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Dance Fever Part II, Fiction by Greg Smith
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Cartoons by Cartwright
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No Place Like Home
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Dark Tales from Gent's Pens

80_ym_dancefeverpt2_scartwright.jpg
Art by Steve Cartwright 2020

Dance Fever Part II

by

Greg Smith

 

Bronx, NY, 1978. Donna jammed her elbow repeatedly in my ribs. I focused on the shadow play cast onto the basement wall. Our captors upstairs had quit their card game. One man stood and made crisscrossing waves with the straight edge of his hand. Donna’s elbow dug deeper into my side. I batted it away. It came again.

“Can it.” I hissed. She let go a moaning sigh.

Two new figures joined the men upstairs. One wielded a large kitchen knife. Another held an object aloft. It was an oval with frizz. And tendrils. It was the head of the man they’d executed.

“Eww,” cried a few of our crowd.

My date didn’t see it. She whined, “Do you love me, B.K.?”

I looked at her. In the half-light of the subterranean room her features were soft. But anxiety had her eyes wide.

“We’ll make it out of this. Sit tight,” I said gently.

“If we get out of this, I want you to marry me.”

“Sit tight.”

“You got me into this.”

“You wanted to come here.”

“You’re the policeman,” she said too loudly.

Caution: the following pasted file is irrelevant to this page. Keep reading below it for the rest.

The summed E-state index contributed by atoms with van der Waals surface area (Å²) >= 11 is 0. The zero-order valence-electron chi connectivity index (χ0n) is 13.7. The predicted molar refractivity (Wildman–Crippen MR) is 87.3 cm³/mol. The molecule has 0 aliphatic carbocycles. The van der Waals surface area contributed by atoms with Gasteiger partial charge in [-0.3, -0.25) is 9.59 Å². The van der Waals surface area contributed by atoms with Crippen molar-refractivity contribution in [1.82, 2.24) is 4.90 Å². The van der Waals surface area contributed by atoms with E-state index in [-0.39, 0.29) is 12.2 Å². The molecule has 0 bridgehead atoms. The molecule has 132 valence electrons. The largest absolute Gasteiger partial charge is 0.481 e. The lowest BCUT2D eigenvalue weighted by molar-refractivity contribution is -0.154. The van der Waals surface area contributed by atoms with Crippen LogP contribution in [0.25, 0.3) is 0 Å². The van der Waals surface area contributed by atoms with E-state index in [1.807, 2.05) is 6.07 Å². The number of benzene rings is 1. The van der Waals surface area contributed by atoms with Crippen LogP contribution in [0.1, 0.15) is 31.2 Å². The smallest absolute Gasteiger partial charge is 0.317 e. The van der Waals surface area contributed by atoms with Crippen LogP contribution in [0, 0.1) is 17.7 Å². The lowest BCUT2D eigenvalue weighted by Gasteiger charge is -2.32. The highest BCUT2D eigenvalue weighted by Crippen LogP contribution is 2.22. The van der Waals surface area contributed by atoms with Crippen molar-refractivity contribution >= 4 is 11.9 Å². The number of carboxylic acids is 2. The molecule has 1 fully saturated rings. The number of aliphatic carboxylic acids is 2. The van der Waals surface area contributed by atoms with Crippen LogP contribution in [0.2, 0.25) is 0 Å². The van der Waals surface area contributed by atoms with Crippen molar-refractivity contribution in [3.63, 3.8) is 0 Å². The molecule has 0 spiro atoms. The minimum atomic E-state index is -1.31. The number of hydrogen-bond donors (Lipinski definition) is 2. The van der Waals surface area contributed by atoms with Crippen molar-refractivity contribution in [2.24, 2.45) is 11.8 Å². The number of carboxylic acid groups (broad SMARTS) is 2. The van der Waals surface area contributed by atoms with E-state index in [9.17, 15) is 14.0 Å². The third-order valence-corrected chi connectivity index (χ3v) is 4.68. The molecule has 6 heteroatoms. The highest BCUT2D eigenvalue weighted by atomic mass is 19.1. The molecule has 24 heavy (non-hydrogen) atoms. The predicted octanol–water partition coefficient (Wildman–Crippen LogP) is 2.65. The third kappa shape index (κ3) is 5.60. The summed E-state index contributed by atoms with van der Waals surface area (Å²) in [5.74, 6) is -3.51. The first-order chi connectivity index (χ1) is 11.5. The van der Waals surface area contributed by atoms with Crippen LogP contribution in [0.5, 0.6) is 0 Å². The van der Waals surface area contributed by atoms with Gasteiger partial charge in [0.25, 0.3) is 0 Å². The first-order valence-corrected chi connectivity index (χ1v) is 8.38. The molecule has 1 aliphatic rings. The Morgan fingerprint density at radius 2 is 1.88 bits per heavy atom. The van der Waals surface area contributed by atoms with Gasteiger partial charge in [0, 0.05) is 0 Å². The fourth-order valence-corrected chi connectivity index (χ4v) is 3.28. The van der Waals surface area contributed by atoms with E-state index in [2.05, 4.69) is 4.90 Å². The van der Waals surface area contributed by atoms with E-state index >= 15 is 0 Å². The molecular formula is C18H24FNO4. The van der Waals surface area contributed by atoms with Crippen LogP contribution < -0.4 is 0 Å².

A slick-haired Romeo type nearby snapped his head toward us. “You’re a cop? What the fuck have you been doing?”

“Who’s a cop?” cried the woman sitting behind him.

“She says he’s a cop,” said Romeo, pointing a finger at me.

“Where?”, asked another.

“What?”

“He’s a cop,” said another.

“What the fuck?" called another.

A cacophony of loud voices cried louder and louder: “He’s a cop.” “What the fuck?” “Get real.”

The shadow play froze with the dead man’s head being dangled by its frizzy hair. Footsteps clicked on the dance floor overhead. The door to our basement opened. Two men walked halfway down.

A coarse voice shouted, “Shut the fuck up down here!”

A gun exploded with a muzzle flash. We all dove to the floor. Plaster blew out of the opposite wall. I thought of the two-shot Derringer tucked into the small of my back—the gangbangers missed when they frisked me. Footsteps pounded up the staircase again and the door slammed. The odor of cordite wafted in the air. I raised my head. Some others did, too. Rounds of “shhhs” went through the crowd. The men upstairs let loose a round of laughter and jeers.

The Romeo guy gave me a sidelong look. He butt-shuffled over to me and leaned in close. “We’ve all seen them. Are we going to make it out of this alive?”

Under the flashing disco lights I doubted anyone could have gotten a good look at the invaders. And bright lights in my face when they took me upstairs, charging me with keeping order down here. IDs would be difficult.

“Killing twenty-five people wouldn’t be easy.” I said. “We sit tight.”

“I say we set fire to that pile of junk over there. They smell smoke and evacuate. We leave." The slickster produced a Zippo lighter and flicked it to flame.

“Are they going to unlock that door to upstairs before they leave?”

“That door’s not so strong. They go, we can knock it down.”

“You’ll suffocate us all. Put that away,” I said.